Besides the main kitchen on the ground floor, there is a separate diet kitchen where special foods are prepared and conveyed to the diet kitchens on each of the other floors by an electric dumb-waiter. The dish pantry is equipped with an electric dishwasher of the latest improved type.
On this floor also is a large dispensary and waiting room for out-patients; a room for filing patients' charts, histories and clinical records; a large modernly equipped laundry with a disinfecting plant; an incinerator for the disposal of refuse and garbage.
On the first floor is the chapel with a seating capacity of seventy, two wards, private and semi-private rooms, an x-ray suite, an emergency operating room connected directly with ambulance entrance, a separation room for newly admitted cases, a waiting room for visitors, general administration office, and a student nurses' lecture and study room.
the maternity section located on this floor comprises two special service rooms with sound proof walls and doors; a sterilizing room and scrub-up rooms for doctors and nurses. On this floor also a nursery and children's ward, the latter being located in a wing of the building, having an airing balcony for babies and children.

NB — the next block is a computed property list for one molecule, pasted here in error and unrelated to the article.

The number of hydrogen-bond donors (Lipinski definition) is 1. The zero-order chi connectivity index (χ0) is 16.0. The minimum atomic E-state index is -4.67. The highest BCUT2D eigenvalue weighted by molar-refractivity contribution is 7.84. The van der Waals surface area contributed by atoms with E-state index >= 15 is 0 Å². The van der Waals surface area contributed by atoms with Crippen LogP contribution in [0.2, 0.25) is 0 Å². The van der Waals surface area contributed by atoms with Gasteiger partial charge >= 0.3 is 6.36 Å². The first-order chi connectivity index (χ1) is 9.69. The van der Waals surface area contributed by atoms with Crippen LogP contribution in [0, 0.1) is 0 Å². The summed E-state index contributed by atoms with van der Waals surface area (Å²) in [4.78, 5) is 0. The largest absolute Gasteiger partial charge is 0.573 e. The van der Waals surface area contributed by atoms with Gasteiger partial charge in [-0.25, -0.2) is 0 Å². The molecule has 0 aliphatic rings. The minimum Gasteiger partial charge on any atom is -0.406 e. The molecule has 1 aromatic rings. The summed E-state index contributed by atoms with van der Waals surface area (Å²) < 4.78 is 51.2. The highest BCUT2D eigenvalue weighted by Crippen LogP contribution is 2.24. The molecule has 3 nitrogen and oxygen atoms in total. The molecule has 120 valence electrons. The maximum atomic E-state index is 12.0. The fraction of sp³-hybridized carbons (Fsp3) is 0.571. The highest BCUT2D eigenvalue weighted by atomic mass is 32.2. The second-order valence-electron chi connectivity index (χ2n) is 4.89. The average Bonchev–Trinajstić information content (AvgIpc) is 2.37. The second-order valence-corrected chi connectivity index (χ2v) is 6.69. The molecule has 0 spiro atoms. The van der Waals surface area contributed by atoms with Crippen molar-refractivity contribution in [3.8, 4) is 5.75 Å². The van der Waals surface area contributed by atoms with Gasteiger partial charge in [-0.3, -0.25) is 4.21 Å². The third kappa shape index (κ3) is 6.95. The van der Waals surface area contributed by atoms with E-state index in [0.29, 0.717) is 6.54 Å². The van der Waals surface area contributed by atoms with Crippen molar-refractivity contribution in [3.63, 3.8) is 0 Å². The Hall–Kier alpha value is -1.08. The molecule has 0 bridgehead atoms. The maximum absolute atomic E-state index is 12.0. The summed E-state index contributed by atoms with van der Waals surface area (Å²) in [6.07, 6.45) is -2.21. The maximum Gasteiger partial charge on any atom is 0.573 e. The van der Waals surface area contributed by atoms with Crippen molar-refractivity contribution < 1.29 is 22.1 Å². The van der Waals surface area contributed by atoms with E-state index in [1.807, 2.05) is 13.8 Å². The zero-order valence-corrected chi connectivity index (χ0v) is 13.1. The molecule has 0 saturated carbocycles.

The general operating section is situated in the north wing of the third floor and is equipped with every necessary facility for patients, doctors and nurses.
This floor also contains twenty-six private rooms, with two three-bed semi-private rooms, also four airing balconies.
In the center of the building on the fourth floor are the nurses' quarters, these rooms are larger than the average private room and are amply supplied with every accommodation.
Solariums are provided on each floor where convalescent patients may enjoy sunlight and air as an aid to complete recovery in the minimum of time.
Fire escapes are accessible from all parts of the building.
Some of the special features of equipment are the Telephone system, by which inquiries about a patient and reports on his condition may come directly to and from each floor. There is also a telephone service in private rooms which may be used from the bedside; a silent electric call system throughout, an automatic electric passenger elevator reaching all floors, an electric vacuum cleaner, a dust chute, a clothes chute, all leading to the basement.
The preceding description gives a fair idea of the hospital building. In its construction and equipment the aim has been for economical administration, as well as to provide the best obtainable appliances for the one great consideration-the welfare of the patient. In our efforts to accomplish this, we have assumed an expenditure of over $350,000-which sum represents the cost of construction and constructive equipment exclusive of furnishing.
the training school for nurses will be established according to the rulings of the New Jersey Educational Department, the American Hospital Association, New Jersey State Board of Nursing and the New York State Department Regents. all the requirements of above Departments will be complied with, thereby permitting the hospital to become registered in these states and the graduates to receive the degree of R. N. Black forms for admission to the training school will be furnished to applicants.